Tuesday, March 31, 2015

Danny by Gwendal Le Bec and Yann Le Bec

 Danny the potbellied hippopotamus lived happily in his swampy marsh. On having his teeth cleaned in normal swamp fashion, Danny overhears a worrying conversation that sends him hurrying to find a dentist. And when Danny returns to the marshes, fully fitted with braces, he is the envy of one particular reptile whose gleaming whites lead to a disastrous fate for a city dentist.
 This book was just too cute. It portrays the importance of good dental hygiene as well as regularly visiting a dentist in a way that a child can understand it. It would be the perfect story to tell at bedtime or any other time that a child might be interested in hearing a story. The illustrations in the book are, for lack of a better term, ‘super cute.’ I really quite enjoyed this book, and I am sure many others would too. I give it a 5/5 stars.
[I received a free copy of this book on a read to review basis thanks to the Nobrow Ltd and Edelweiss.]

Monday, March 16, 2015

Blue Yodel by Ansel Elkins, Carl Phillips

I received a review copy of this book thanks to Netgalley and its publisher.
“Originated in 1919 to showcase the works of exceptional American poets under the age of forty, the Yale Series of Younger Poets prize is the oldest annual literary award presented in the United States. Ansel Elkins’s poetry collection, Blue Yodel, is the 109th volume to be so honored. Esteemed poet and competition judge Carl Phillips praises Elkins for her “arresting use of persona,” calling her poems “razor-edged in their intelligence, Southern Gothic in their sensibility.”

In her imaginative and haunting debut collection, Elkins introduces readers to a multitude of characters whose “otherness” has condemned them to live on the margins of society. She weaves blues, ballads, folklore, and storytelling into an intricate tapestry that depicts the violence, poverty, and loneliness of the Deep South, as well as the compassion, generosity, and hope that brings light to people in their darkest times. The blue yodel heard throughout this diverse compilation is a raw, primal, deeply felt expression of the human experience, calling on us to reach out to the isolated and disenfranchised and to find the humanity in every person.” –Goodreads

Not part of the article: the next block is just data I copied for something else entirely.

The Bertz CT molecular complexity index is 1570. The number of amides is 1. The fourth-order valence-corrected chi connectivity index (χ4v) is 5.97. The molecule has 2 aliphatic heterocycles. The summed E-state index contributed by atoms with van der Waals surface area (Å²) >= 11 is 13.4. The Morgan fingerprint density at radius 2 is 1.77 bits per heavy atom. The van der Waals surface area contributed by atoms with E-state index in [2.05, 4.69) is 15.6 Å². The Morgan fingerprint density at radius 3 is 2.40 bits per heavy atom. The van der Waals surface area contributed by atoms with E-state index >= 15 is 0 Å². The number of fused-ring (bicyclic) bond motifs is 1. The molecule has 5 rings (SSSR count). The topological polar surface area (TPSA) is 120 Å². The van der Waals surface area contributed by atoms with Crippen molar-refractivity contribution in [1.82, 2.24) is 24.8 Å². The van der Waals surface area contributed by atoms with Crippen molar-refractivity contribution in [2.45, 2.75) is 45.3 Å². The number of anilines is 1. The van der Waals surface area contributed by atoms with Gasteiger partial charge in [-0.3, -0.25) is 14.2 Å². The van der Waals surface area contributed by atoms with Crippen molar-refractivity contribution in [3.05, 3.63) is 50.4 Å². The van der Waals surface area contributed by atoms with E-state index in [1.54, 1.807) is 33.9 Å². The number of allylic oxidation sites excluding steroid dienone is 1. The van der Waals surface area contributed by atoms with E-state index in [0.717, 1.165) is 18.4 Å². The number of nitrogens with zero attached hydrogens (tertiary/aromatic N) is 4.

After finishing the first poem, I felt something. I don’t know whether it was shock, joy, terror, or fright but it was something. I’ve only ever once had this happen to me. Poetry isn’t usually the kind of material I read, but this was something different. These poems told stories and those stories meant something. The words created vivid images in my mind that I can’t fully describe. A good lot of the poems had religious ties and that didn’t bother me, even though I am not religious. It wasn’t overly forward with the aspect of religion but rather incorporated the tales of it in a manner that can be enjoyed by anyone.
     However, a few of the poems lacked what I would call ‘the umph factor.’ They were just kind of there. This is why I am rating this book a 4/5 stars. It was a truly wonderful read and I would recommend it to anyone who has an interest in poetry or is just curious. I loved this book very much and am  urging people to read it because it is truly awe inspiring.